Unfortunately, many of his self-professed acolytes fail to meet even the slightest ounce of materialism or scientific thought. The most infamous example of this is the Black Hammer Organization, a “socialist” group that refuses not only any participation from white people, but also any hints of “white” scientific socialism! The organization just recently celebrated Marx’s death and called him a “cracker” and a thief of black ideas, as they believe that colonized peoples already had socialism until whites came in and ruined it. This falls into the classical myth of indigenous socialism, manifesting in utopian doctrines such as “African Socialism”. Ironically, actual post-colonial socialists have deeply criticized such a mythology, including Walter Rodney. In his critique of African Socialism, he writes “It is in the pre-European era that Senghor seeks his model of pristine Socialism’ in Africa. But, to begin with, communalism was not socialism. Collective production was narrowly restricted on an ethnic, clan, and geographical basis, and the egalitarian principle of distribution was limited by the low level of production so that societies came nowhere close to fulfilling the needs of all their citizens – hence Marx’s description of this stage as ‘Primitive Communism’. Socialism is inconceivable prior to the emancipation of man from such elementary forces as drought, flood and disease. Besides, in determining whether African communalism has any relevance in the present time, one must identify it as still persisting, i.e. the thousand year old urge to associate must not have been extinguished. In many parts of Africa, communal forms lost their primacy centuries ago with the emergence of feudal and quasi-feudal forms of exploiting labour, including household servitude.”
Black Hammer, among others, seem to define what some people might call emergent Sakaiism, an epistemic divorce from the very idea of a white proletariat, and take it one step further to refuse to engage with even the most basic and sensible “white” ideas. This has resulted in a thin veneer of pseudo-Maoism and a dogmatic obsession with race, one that has unfortunately become separated from any class or material analysis. Unfortunately for Sakai, while I would not directly place the blame on him as a theorist, these interpretations of his work have significantly contributed to the modern trend of anti-Marxist, reactionary demagogues who masquerade as revolutionaries. This will, for better or worse, be Sakai’s legacy.
If Settlers Did Not Exist, We Would Need to Write It
Now, we are left with our conclusion: Settlers is an enlightening yet sloppy history book with a flawed thesis and an abhorrent legion of followers. This would usually be cause for a firmly negative review; and yet, I cannot bring myself to give it one. Settlers, for all its faults and all its failings, for all its revisionist acolytes and deceitful quote-mining, still remains a very important endeavor. Namely, it represents a fundamentally novel exploration of world-systems theory within a single nation, of applying the theory of the labor aristocracy to racialized classes within a settler society. While other theorists have performed similar works (most notably Matzpen’s article “The Class Nature of Israeli Society”), Settlers is unique in both the sheer scale of its historiographical endeavor and the iconoclasm it brings against the sacred icons of the American left. And I must admit, despite my negative tone in most of this review, it succeeds in quite a few places. It succeeds in showcasing white union betrayals, white communist chauvinism, settler identity forging the basis of modern American working-class identity, and a whole host of unsavory details usually erased from other left-wing histories. Sakai illuminates the dark underbelly of the white working class, and this itself is a fundamental achievement.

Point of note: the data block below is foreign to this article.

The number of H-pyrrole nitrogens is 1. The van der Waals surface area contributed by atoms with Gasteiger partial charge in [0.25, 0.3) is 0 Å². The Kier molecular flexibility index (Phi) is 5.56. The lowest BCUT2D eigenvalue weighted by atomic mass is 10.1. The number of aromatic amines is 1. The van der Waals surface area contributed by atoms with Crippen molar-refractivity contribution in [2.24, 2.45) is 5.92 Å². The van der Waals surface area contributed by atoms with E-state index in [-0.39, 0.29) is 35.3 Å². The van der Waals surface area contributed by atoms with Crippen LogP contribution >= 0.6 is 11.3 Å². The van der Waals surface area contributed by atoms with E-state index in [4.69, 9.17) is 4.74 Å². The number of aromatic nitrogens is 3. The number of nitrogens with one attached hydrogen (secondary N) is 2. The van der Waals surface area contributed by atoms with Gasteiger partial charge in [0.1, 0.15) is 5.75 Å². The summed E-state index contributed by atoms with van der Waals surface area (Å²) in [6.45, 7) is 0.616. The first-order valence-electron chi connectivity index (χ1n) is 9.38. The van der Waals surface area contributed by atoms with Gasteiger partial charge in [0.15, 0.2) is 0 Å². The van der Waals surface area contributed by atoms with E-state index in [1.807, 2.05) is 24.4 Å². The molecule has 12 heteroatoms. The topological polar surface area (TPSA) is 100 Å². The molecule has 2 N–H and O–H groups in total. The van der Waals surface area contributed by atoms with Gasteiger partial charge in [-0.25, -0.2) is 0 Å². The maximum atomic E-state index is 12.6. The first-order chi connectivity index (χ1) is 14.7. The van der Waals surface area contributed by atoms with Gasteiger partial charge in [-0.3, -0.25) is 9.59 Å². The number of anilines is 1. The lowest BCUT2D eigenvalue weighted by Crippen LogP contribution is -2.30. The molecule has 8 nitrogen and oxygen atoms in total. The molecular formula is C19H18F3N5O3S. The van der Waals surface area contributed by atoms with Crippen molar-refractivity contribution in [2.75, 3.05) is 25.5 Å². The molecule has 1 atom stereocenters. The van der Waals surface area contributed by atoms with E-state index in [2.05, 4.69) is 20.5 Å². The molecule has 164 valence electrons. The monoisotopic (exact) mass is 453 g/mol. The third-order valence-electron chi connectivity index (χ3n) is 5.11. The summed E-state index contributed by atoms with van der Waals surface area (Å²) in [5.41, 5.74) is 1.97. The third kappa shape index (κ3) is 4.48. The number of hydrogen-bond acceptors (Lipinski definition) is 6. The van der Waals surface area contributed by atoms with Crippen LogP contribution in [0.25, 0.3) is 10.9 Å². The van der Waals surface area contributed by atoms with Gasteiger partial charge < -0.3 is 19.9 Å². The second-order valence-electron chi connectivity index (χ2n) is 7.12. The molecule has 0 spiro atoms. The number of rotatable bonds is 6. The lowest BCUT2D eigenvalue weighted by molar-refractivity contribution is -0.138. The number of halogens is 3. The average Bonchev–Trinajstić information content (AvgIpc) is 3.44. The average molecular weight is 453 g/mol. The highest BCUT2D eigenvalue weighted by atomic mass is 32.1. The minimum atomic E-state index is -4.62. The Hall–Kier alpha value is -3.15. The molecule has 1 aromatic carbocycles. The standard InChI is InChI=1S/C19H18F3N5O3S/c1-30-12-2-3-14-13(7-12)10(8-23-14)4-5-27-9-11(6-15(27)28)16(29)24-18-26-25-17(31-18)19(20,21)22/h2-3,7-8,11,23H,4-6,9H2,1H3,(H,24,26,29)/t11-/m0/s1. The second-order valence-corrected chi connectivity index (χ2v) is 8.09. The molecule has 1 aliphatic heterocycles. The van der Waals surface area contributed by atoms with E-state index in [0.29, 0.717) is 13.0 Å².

So it is such a shame to see this commendable work dragged down by character assassination, a cripplingly narrow lens of focus, and a fundamentally flawed thesis. Had Sakai written a more scientific work, one which analysed the white labor aristocracy alongside the broader American labor aristocracy, one which dropped the corny writing style and undertook more studious material analysis, one which presented a new vision of how to overcome these material boundaries and finally unite the workers of the world, we would probably have seen the new socialist masterpiece. We in America desperately need a theory like that, one which can properly evaluate the racialized classes of America and thus illuminate our way to a unified revolution. Unfortunately, for now, all we have is Settlers.
And here we are, holding this little book that has created so much strife. Is it good? Eh. I’d say it’s at best a decent materialist history that needs to be read with a critical eye and a massive grain of salt. And yet should you read it? Yes, absolutely. Whether we like it or not, Settlers, Sakaism, and the question of the white proletariat have all become essential parts of modern leftist discourse. It is essential to read and understand this viewpoint, just so long as one reads Hinterlands and the works of Foster as sobering companion pieces. For now, we will all just have to read Settlers and dream of something better, a new version of something like Settlers to properly tackle the issue of American labor. Maybe somebody will come along and write this new Settlers, to fulfill all that lost potential and rectify Sakai’s missteps. We can only wait with baited breath.
Vincent J is an American pro-Palestine activist and Marxist. He is currently an economics student and part-time farmhand